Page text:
Filed under 2012, News in April 2012

Matt

About the author

Matt is one of the founding Molefathers of the Muddymoles, and is the designer and main administrator of the website.

Having ridden a 2007 Orange Five for many years he's now running a YT Industries Jeffsy 29er and a Bird AM Zero Boost.

An early On-One Inbred still lurks in the back of the stable as a reminder of how things have moved on. You can even find him on road bikes - currently a 2019 Cannondale Topstone 105 SE, a much-used 2011 Specialized Secteur and very niche belt drive Trek District 1.

If you've ever wondered how we got into mountain biking and how the MuddyMoles started, well wonder no more.

There are 5 comments on ‘Orange Gyro 29er – a Five, more or less’

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  1. tony says:

    Hi Matt
    It looks like an interesting bike (I like the colour scheme). Although I think that there seems to be still a good deal of companies attempting to get the best 29er geometry.

    I certainly need to test ride some of these beasts in the near future to see what all the fuss is about. I hear that a unnamed mole has a Niner Jet on order. That’s a bike I’d like to try!

    It would be hard to justify a third full susser in the garage though.

    • Matt says:

      I’ve only got the one full susser and have no need to change to anything else at this stage, but occasionally there’s a bit of bike boredom which makes me wonder…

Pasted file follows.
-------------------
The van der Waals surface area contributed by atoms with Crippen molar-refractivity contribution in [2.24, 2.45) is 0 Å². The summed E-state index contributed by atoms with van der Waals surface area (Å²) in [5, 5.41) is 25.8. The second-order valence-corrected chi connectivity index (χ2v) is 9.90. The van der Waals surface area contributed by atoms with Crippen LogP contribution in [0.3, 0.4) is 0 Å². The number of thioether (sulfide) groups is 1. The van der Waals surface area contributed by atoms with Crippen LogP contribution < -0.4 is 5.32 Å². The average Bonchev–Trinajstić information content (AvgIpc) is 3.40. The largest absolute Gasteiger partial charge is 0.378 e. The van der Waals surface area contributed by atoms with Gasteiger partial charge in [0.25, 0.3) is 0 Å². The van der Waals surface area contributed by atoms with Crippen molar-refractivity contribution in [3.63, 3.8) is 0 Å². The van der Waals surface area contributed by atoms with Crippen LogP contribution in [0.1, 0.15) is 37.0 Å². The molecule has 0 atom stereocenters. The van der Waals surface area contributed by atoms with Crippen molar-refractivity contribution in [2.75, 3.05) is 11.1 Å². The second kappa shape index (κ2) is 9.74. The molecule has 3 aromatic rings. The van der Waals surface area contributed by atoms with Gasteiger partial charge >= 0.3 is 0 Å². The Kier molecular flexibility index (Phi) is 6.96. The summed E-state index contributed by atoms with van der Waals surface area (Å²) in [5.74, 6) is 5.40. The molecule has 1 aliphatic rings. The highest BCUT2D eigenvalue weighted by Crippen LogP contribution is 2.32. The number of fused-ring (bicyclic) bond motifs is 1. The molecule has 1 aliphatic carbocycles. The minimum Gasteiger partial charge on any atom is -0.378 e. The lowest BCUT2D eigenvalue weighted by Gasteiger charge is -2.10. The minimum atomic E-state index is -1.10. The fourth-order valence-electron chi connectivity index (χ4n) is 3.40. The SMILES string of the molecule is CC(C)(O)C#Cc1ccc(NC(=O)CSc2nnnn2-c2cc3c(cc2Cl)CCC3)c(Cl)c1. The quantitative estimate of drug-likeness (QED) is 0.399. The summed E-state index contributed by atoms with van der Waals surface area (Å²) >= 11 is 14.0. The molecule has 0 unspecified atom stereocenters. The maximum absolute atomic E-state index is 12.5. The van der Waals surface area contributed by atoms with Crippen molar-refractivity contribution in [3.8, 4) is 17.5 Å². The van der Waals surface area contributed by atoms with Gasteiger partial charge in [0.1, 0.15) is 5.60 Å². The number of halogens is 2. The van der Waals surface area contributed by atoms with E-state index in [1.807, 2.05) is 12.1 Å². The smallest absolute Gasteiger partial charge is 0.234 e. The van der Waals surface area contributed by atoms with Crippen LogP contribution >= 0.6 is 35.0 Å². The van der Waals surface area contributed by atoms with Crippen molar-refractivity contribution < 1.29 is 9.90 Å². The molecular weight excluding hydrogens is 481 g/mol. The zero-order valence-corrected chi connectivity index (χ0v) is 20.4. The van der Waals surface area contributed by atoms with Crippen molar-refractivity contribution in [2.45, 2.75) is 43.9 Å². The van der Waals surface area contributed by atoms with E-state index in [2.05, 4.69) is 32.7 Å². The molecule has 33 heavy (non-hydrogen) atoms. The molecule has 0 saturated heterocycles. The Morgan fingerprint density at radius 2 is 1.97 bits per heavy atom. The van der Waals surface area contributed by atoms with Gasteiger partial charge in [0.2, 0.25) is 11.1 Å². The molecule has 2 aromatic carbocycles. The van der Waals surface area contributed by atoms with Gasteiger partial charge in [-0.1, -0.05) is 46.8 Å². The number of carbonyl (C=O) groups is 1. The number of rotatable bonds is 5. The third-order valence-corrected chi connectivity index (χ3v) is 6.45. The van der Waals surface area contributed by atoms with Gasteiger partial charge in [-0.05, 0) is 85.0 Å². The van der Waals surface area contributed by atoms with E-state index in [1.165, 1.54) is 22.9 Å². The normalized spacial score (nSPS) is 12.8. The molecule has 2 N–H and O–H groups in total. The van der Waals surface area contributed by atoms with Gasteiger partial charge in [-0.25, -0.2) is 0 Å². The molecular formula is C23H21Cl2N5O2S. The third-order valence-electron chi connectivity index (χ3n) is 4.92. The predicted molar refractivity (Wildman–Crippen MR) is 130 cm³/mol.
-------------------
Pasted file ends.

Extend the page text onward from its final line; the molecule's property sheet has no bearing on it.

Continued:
Really, I love my Five but it now needs some work on its worn out drivetrain, hence the wavering over a proper 2×10 plan – more on that later.

      There does seem to be something to 29ers but although you’ll notice an immediate difference I think you’d need 50-100 miles to start to bed things in. Switching back to a 26er after that makes everything feel very twitchy, which could easily be construed as a 26er being more nervous in feel. I’m not so sure that’s the case though.

      Having said all that, I have a couple of ‘ambition’ bikes and they’re both 29ers at the moment. Or I could become an XC riding God and buy an Epic! But someone may already be thinking about that.

      As for the Niner – I think I know who you mean…

  2. Dave says:

    Surely an Orange Peeler would be a marriage of an Orange and a Charge?

    I have the same problem as Tony really, justifying a 3rd full susser, especially as I’m already a 29er convert. As I said on Facebook I might wait until 650b set the world on fire and wait for the Orange Pyro!

  3. wobbem says:

    Watch this vid frame by frame after 55 sec just after the blue one lands a jump, shot from the rear. Note the twist in the rear swingarm? Made me think about single pivot rear travel bike with a whole new perpective.

    http://vimeo.com/alpinebikes/orangegyro

    • Dave says:

      Hi Wob,
      I see what you mean but not sure I could say it was the swing arm and not the wheel flexing. Certainly my 4 bar Spider was flexy so if it is the swing arm it’s not the single pivot that is to blame. If it was there’d be a whole lot of Flexy Fives out there and it’s not a word you normally associate with Orange Fives. Be interesting to try and press one side by side with a Five and see how much more deflection there is on the Gyro.